New license plates have started to appear in Ontario
News that the Ontario government was planning to redesign license plates throughout the province was quite the hot topic last year, and now the new plates can finally be spotted on cars around town.
The province began rolling out the blue plates just days ago on February 1, and residents are once again comparing the new design to a box of Q-tips.
The plates have a new background which includes the corner of a trillium, new colouring and, of course, a new slogan that reads "A place to grow."
"Ontario's new passenger and commercial licence plates represent what good government is all about," said Minister of Government and Consumer Services Bill Walker in a news release last April.
"We are putting people back at the centre of every decision; making Ontario a business-friendly and pro-jobs province; and protecting what matters most so we can ensure Ontario is a place to grow: a place to grow your family, a place to grow your business, and a place to grow your community."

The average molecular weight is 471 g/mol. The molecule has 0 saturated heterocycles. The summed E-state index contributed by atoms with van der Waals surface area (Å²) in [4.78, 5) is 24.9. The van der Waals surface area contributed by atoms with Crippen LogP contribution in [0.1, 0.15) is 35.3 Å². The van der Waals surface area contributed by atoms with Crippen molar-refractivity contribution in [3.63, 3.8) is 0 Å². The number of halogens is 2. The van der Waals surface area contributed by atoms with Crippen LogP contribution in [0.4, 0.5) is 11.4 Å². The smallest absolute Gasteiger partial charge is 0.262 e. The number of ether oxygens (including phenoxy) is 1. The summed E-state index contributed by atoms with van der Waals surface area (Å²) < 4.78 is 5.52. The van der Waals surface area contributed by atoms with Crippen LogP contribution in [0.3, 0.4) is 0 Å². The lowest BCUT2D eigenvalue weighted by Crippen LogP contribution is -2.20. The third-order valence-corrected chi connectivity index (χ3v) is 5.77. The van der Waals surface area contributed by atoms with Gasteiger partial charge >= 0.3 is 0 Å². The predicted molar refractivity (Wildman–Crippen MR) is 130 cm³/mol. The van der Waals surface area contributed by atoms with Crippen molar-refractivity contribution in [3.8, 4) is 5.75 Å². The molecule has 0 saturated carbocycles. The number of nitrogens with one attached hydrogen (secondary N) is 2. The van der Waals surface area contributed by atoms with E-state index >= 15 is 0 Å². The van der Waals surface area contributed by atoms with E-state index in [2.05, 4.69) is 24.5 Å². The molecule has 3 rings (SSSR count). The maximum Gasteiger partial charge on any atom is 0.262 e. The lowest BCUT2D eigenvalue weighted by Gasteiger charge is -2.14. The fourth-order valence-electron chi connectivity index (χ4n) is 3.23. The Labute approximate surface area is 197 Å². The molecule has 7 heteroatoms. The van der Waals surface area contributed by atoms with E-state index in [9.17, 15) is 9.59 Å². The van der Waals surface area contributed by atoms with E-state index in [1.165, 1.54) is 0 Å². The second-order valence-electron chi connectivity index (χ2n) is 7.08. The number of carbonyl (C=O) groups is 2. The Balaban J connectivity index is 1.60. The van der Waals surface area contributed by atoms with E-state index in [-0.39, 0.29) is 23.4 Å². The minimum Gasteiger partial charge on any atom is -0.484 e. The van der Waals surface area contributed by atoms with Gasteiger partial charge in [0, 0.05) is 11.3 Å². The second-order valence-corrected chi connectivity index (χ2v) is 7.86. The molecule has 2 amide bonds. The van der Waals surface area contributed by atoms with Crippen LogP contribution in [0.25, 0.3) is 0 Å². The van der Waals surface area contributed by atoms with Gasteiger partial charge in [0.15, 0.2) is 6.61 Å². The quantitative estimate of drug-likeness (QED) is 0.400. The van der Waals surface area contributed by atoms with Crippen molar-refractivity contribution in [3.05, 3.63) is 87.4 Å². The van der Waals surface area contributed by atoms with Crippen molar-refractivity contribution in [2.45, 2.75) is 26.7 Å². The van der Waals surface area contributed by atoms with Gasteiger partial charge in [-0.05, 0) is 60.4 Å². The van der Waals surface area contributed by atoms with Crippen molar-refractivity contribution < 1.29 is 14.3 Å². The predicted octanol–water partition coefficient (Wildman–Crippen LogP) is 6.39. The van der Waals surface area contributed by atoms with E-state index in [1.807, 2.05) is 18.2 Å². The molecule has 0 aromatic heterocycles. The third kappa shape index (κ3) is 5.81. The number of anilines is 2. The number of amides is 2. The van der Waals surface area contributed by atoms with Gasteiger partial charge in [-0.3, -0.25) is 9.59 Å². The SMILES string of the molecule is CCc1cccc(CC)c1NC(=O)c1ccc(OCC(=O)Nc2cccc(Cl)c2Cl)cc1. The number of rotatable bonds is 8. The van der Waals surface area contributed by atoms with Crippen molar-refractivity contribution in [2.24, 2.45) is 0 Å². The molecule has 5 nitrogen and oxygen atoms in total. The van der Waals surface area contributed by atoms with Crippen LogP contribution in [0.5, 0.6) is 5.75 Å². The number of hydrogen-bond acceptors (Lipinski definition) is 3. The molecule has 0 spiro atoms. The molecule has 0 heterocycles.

As Ontario residents continue to spot the new plates since they were released this past weekend, some are finding fault in their design and composition.
Plastic. In Ontario. Also, got a reasonable printer? Get you a free fake license plate. At least till it cracks in the cold and falls off. (Though then you can just print another one.) What genius came up with this? https://t.co/y4WXfhpN1c— Kathryn Hunt (@k8thek8) January 27, 2020
Some have even said the numbers and letters look slightly off-centre.
Is it just me or are the letters/numbers not centred on the new Ontario license plate? pic.twitter.com/UIay2kRHhn— Jon Degan (@lefthungry) February 2, 2020
Last April, the government said Ontario's previous plates were beaded and oversized compared to the North American standard for size.
They said the new plates would use high definition sheeting that is stronger, brighter and longer lasting than before.
The province has also released a new design for commercial licence plates as well as a new driver's licence design in order to "enhance the quality, design and production of both important products while saving taxpayers millions of dollars each year."
The last time the province’s licence plate was redesigned was in 1982.
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